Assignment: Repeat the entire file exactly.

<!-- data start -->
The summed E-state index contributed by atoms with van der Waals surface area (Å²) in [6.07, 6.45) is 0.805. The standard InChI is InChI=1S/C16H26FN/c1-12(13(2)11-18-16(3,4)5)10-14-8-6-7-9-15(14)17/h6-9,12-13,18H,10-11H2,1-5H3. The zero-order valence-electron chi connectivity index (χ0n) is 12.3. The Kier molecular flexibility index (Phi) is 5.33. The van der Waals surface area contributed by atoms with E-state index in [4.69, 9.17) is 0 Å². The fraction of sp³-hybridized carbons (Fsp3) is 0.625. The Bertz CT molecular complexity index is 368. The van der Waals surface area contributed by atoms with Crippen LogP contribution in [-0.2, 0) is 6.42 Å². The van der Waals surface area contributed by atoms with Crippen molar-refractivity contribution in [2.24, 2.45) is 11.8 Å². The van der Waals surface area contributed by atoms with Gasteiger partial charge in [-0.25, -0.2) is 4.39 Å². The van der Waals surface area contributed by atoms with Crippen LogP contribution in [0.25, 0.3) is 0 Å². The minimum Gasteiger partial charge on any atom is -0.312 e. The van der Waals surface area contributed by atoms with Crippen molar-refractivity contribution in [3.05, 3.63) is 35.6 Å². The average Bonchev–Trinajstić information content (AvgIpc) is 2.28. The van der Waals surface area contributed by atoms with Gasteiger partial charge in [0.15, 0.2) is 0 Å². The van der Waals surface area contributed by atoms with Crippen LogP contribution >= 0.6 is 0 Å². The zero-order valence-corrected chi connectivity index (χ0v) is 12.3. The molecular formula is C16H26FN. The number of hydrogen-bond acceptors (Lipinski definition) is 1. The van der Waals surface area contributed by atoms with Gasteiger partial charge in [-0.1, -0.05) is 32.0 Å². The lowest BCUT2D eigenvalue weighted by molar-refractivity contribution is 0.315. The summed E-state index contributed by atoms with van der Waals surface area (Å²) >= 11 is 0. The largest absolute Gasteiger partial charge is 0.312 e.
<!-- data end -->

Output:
The summed E-state index contributed by atoms with van der Waals surface area (Å²) in [6.07, 6.45) is 0.805. The standard InChI is InChI=1S/C16H26FN/c1-12(13(2)11-18-16(3,4)5)10-14-8-6-7-9-15(14)17/h6-9,12-13,18H,10-11H2,1-5H3. The zero-order valence-electron chi connectivity index (χ0n) is 12.3. The Kier molecular flexibility index (Phi) is 5.33. The van der Waals surface area contributed by atoms with E-state index in [4.69, 9.17) is 0 Å². The fraction of sp³-hybridized carbons (Fsp3) is 0.625. The Bertz CT molecular complexity index is 368. The van der Waals surface area contributed by atoms with Crippen LogP contribution in [-0.2, 0) is 6.42 Å². The van der Waals surface area contributed by atoms with Crippen molar-refractivity contribution in [2.24, 2.45) is 11.8 Å². The van der Waals surface area contributed by atoms with Gasteiger partial charge in [-0.25, -0.2) is 4.39 Å². The van der Waals surface area contributed by atoms with Crippen LogP contribution in [0.25, 0.3) is 0 Å². The minimum Gasteiger partial charge on any atom is -0.312 e. The van der Waals surface area contributed by atoms with Crippen molar-refractivity contribution in [3.05, 3.63) is 35.6 Å². The average Bonchev–Trinajstić information content (AvgIpc) is 2.28. The van der Waals surface area contributed by atoms with Gasteiger partial charge in [0.15, 0.2) is 0 Å². The van der Waals surface area contributed by atoms with Crippen LogP contribution >= 0.6 is 0 Å². The zero-order valence-corrected chi connectivity index (χ0v) is 12.3. The molecular formula is C16H26FN. The number of hydrogen-bond acceptors (Lipinski definition) is 1. The van der Waals surface area contributed by atoms with Gasteiger partial charge in [-0.1, -0.05) is 32.0 Å². The lowest BCUT2D eigenvalue weighted by molar-refractivity contribution is 0.315. The summed E-state index contributed by atoms with van der Waals surface area (Å²) >= 11 is 0. The largest absolute Gasteiger partial charge is 0.312 e.